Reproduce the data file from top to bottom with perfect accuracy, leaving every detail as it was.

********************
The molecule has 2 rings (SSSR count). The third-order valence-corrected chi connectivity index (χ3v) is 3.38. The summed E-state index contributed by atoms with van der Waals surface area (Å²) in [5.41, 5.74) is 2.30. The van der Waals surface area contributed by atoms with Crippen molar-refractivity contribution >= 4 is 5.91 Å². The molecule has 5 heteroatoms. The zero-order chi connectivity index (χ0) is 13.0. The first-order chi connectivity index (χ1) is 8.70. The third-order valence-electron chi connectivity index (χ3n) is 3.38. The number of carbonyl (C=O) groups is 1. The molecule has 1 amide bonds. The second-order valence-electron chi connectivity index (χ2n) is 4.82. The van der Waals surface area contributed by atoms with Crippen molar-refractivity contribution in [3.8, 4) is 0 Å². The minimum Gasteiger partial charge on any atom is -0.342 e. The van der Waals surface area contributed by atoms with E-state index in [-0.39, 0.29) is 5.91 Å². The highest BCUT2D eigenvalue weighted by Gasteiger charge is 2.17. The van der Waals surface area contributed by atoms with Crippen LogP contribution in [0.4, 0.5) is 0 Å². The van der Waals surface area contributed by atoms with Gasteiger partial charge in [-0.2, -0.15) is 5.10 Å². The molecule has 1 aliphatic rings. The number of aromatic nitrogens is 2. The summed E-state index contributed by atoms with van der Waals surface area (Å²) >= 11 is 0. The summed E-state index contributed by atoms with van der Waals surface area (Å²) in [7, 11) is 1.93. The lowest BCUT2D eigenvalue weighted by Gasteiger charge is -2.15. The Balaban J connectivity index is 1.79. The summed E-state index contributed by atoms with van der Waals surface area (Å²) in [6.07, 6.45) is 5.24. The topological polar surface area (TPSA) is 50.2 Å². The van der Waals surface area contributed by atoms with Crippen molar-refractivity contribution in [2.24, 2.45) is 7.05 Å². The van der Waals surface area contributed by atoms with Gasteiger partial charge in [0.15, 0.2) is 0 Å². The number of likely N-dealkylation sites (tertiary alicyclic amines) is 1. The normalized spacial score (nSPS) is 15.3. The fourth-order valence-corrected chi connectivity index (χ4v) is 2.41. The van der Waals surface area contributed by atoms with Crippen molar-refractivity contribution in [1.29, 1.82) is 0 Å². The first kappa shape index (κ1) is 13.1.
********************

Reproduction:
The molecule has 2 rings (SSSR count). The third-order valence-corrected chi connectivity index (χ3v) is 3.38. The summed E-state index contributed by atoms with van der Waals surface area (Å²) in [5.41, 5.74) is 2.30. The van der Waals surface area contributed by atoms with Crippen molar-refractivity contribution >= 4 is 5.91 Å². The molecule has 5 heteroatoms. The zero-order chi connectivity index (χ0) is 13.0. The first-order chi connectivity index (χ1) is 8.70. The third-order valence-electron chi connectivity index (χ3n) is 3.38. The number of carbonyl (C=O) groups is 1. The molecule has 1 amide bonds. The second-order valence-electron chi connectivity index (χ2n) is 4.82. The van der Waals surface area contributed by atoms with Crippen molar-refractivity contribution in [3.8, 4) is 0 Å². The minimum Gasteiger partial charge on any atom is -0.342 e. The van der Waals surface area contributed by atoms with E-state index in [-0.39, 0.29) is 5.91 Å². The highest BCUT2D eigenvalue weighted by Gasteiger charge is 2.17. The van der Waals surface area contributed by atoms with Crippen LogP contribution in [0.4, 0.5) is 0 Å². The van der Waals surface area contributed by atoms with Gasteiger partial charge in [-0.2, -0.15) is 5.10 Å². The molecule has 1 aliphatic rings. The number of aromatic nitrogens is 2. The summed E-state index contributed by atoms with van der Waals surface area (Å²) >= 11 is 0. The summed E-state index contributed by atoms with van der Waals surface area (Å²) in [7, 11) is 1.93. The lowest BCUT2D eigenvalue weighted by Gasteiger charge is -2.15. The Balaban J connectivity index is 1.79. The summed E-state index contributed by atoms with van der Waals surface area (Å²) in [6.07, 6.45) is 5.24. The topological polar surface area (TPSA) is 50.2 Å². The van der Waals surface area contributed by atoms with Crippen molar-refractivity contribution in [2.24, 2.45) is 7.05 Å². The van der Waals surface area contributed by atoms with Gasteiger partial charge in [0.15, 0.2) is 0 Å². The number of likely N-dealkylation sites (tertiary alicyclic amines) is 1. The normalized spacial score (nSPS) is 15.3. The fourth-order valence-corrected chi connectivity index (χ4v) is 2.41. The van der Waals surface area contributed by atoms with Crippen molar-refractivity contribution in [1.29, 1.82) is 0 Å². The first kappa shape index (κ1) is 13.1.